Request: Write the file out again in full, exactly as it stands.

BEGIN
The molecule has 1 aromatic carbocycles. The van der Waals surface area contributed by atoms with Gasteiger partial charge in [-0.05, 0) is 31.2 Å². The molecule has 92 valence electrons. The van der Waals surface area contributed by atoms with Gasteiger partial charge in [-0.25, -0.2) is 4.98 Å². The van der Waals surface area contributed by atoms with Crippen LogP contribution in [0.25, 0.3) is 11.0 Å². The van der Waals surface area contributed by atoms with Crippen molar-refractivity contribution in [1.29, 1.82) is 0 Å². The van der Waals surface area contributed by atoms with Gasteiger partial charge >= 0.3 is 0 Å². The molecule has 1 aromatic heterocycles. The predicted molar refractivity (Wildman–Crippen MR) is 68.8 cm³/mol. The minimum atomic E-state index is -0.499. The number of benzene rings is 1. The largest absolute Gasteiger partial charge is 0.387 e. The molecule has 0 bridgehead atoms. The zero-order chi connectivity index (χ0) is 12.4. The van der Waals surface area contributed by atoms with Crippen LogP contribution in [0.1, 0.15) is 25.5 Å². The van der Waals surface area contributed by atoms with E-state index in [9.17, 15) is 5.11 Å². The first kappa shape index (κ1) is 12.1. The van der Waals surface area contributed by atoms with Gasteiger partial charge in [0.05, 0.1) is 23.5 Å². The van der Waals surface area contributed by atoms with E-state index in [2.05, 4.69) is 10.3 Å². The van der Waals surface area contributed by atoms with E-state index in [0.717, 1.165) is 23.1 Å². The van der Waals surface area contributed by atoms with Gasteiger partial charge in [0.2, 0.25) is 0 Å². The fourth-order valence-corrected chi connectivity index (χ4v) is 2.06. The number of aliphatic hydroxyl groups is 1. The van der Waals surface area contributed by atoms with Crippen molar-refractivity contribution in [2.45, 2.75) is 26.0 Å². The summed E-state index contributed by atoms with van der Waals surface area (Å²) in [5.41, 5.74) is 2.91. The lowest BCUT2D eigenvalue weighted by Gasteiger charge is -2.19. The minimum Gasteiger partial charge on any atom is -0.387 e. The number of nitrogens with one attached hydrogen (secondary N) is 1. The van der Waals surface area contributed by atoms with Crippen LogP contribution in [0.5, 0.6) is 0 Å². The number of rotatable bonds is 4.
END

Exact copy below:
The molecule has 1 aromatic carbocycles. The van der Waals surface area contributed by atoms with Gasteiger partial charge in [-0.05, 0) is 31.2 Å². The molecule has 92 valence electrons. The van der Waals surface area contributed by atoms with Gasteiger partial charge in [-0.25, -0.2) is 4.98 Å². The van der Waals surface area contributed by atoms with Crippen LogP contribution in [0.25, 0.3) is 11.0 Å². The van der Waals surface area contributed by atoms with Crippen molar-refractivity contribution in [1.29, 1.82) is 0 Å². The van der Waals surface area contributed by atoms with Gasteiger partial charge >= 0.3 is 0 Å². The molecule has 1 aromatic heterocycles. The predicted molar refractivity (Wildman–Crippen MR) is 68.8 cm³/mol. The minimum atomic E-state index is -0.499. The number of benzene rings is 1. The largest absolute Gasteiger partial charge is 0.387 e. The molecule has 0 bridgehead atoms. The zero-order chi connectivity index (χ0) is 12.4. The van der Waals surface area contributed by atoms with Crippen LogP contribution in [0.1, 0.15) is 25.5 Å². The van der Waals surface area contributed by atoms with E-state index in [9.17, 15) is 5.11 Å². The first kappa shape index (κ1) is 12.1. The van der Waals surface area contributed by atoms with Gasteiger partial charge in [0.05, 0.1) is 23.5 Å². The van der Waals surface area contributed by atoms with E-state index in [2.05, 4.69) is 10.3 Å². The van der Waals surface area contributed by atoms with E-state index in [0.717, 1.165) is 23.1 Å². The van der Waals surface area contributed by atoms with Gasteiger partial charge in [0.2, 0.25) is 0 Å². The fourth-order valence-corrected chi connectivity index (χ4v) is 2.06. The number of aliphatic hydroxyl groups is 1. The van der Waals surface area contributed by atoms with Crippen molar-refractivity contribution in [2.45, 2.75) is 26.0 Å². The summed E-state index contributed by atoms with van der Waals surface area (Å²) in [5.41, 5.74) is 2.91. The lowest BCUT2D eigenvalue weighted by Gasteiger charge is -2.19. The minimum Gasteiger partial charge on any atom is -0.387 e. The number of nitrogens with one attached hydrogen (secondary N) is 1. The van der Waals surface area contributed by atoms with Crippen LogP contribution in [0.5, 0.6) is 0 Å². The number of rotatable bonds is 4.